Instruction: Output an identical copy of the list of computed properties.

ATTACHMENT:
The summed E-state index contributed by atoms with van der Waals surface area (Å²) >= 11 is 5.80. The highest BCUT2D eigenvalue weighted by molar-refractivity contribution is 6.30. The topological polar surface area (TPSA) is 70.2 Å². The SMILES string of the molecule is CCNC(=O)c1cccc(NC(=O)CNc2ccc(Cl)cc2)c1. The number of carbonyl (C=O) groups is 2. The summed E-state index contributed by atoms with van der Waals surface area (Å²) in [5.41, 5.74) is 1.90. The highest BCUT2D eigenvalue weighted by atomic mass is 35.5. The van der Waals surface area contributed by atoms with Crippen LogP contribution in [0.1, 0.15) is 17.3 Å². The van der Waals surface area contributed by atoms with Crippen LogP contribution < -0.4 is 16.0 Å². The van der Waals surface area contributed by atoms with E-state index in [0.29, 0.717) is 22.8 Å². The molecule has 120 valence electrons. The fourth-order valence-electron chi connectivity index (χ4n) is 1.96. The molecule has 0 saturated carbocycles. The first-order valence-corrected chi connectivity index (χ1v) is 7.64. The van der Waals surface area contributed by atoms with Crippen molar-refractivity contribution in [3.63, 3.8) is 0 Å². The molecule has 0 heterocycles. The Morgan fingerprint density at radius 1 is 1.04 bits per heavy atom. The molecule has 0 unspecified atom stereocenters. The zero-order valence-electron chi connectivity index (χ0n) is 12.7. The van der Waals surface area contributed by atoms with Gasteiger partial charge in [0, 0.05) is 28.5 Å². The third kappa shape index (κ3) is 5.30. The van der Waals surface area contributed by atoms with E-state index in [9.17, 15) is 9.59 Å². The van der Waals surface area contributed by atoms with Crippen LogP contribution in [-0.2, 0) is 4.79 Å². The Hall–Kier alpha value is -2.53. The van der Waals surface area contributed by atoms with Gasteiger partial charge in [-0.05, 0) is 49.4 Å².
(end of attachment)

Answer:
The summed E-state index contributed by atoms with van der Waals surface area (Å²) >= 11 is 5.80. The highest BCUT2D eigenvalue weighted by molar-refractivity contribution is 6.30. The topological polar surface area (TPSA) is 70.2 Å². The SMILES string of the molecule is CCNC(=O)c1cccc(NC(=O)CNc2ccc(Cl)cc2)c1. The number of carbonyl (C=O) groups is 2. The summed E-state index contributed by atoms with van der Waals surface area (Å²) in [5.41, 5.74) is 1.90. The highest BCUT2D eigenvalue weighted by atomic mass is 35.5. The van der Waals surface area contributed by atoms with Crippen LogP contribution in [0.1, 0.15) is 17.3 Å². The van der Waals surface area contributed by atoms with Crippen LogP contribution < -0.4 is 16.0 Å². The van der Waals surface area contributed by atoms with E-state index in [0.29, 0.717) is 22.8 Å². The molecule has 120 valence electrons. The fourth-order valence-electron chi connectivity index (χ4n) is 1.96. The molecule has 0 saturated carbocycles. The first-order valence-corrected chi connectivity index (χ1v) is 7.64. The van der Waals surface area contributed by atoms with Crippen molar-refractivity contribution in [3.63, 3.8) is 0 Å². The molecule has 0 heterocycles. The Morgan fingerprint density at radius 1 is 1.04 bits per heavy atom. The molecule has 0 unspecified atom stereocenters. The zero-order valence-electron chi connectivity index (χ0n) is 12.7. The van der Waals surface area contributed by atoms with Gasteiger partial charge in [0, 0.05) is 28.5 Å². The third kappa shape index (κ3) is 5.30. The van der Waals surface area contributed by atoms with E-state index in [9.17, 15) is 9.59 Å². The van der Waals surface area contributed by atoms with Crippen LogP contribution in [-0.2, 0) is 4.79 Å². The Hall–Kier alpha value is -2.53. The van der Waals surface area contributed by atoms with Gasteiger partial charge in [-0.05, 0) is 49.4 Å².